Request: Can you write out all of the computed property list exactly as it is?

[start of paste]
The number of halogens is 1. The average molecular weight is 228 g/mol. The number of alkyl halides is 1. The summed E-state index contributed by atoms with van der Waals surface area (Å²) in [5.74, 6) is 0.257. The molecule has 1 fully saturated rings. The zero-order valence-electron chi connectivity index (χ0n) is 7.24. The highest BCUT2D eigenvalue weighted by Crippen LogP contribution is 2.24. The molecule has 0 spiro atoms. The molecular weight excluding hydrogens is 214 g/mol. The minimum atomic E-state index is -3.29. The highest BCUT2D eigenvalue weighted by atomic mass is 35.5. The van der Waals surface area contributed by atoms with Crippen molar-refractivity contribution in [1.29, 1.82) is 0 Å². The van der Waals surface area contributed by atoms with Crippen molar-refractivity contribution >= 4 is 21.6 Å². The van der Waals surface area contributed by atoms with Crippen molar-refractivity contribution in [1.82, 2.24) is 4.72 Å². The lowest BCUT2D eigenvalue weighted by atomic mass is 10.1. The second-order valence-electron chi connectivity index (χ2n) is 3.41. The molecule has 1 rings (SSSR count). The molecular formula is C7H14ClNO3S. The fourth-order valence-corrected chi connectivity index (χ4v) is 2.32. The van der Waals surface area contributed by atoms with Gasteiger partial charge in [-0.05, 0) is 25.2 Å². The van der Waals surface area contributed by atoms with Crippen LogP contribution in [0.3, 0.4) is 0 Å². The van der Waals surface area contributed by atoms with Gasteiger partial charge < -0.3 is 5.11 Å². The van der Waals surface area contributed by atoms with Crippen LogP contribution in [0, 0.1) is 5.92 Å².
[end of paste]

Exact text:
The number of halogens is 1. The average molecular weight is 228 g/mol. The number of alkyl halides is 1. The summed E-state index contributed by atoms with van der Waals surface area (Å²) in [5.74, 6) is 0.257. The molecule has 1 fully saturated rings. The zero-order valence-electron chi connectivity index (χ0n) is 7.24. The highest BCUT2D eigenvalue weighted by Crippen LogP contribution is 2.24. The molecule has 0 spiro atoms. The molecular weight excluding hydrogens is 214 g/mol. The minimum atomic E-state index is -3.29. The highest BCUT2D eigenvalue weighted by atomic mass is 35.5. The van der Waals surface area contributed by atoms with Crippen molar-refractivity contribution in [1.29, 1.82) is 0 Å². The van der Waals surface area contributed by atoms with Crippen molar-refractivity contribution >= 4 is 21.6 Å². The van der Waals surface area contributed by atoms with Crippen molar-refractivity contribution in [1.82, 2.24) is 4.72 Å². The lowest BCUT2D eigenvalue weighted by atomic mass is 10.1. The second-order valence-electron chi connectivity index (χ2n) is 3.41. The molecule has 1 rings (SSSR count). The molecular formula is C7H14ClNO3S. The fourth-order valence-corrected chi connectivity index (χ4v) is 2.32. The van der Waals surface area contributed by atoms with Gasteiger partial charge in [-0.05, 0) is 25.2 Å². The van der Waals surface area contributed by atoms with Crippen LogP contribution in [0.3, 0.4) is 0 Å². The van der Waals surface area contributed by atoms with Gasteiger partial charge < -0.3 is 5.11 Å². The van der Waals surface area contributed by atoms with Crippen LogP contribution in [0, 0.1) is 5.92 Å².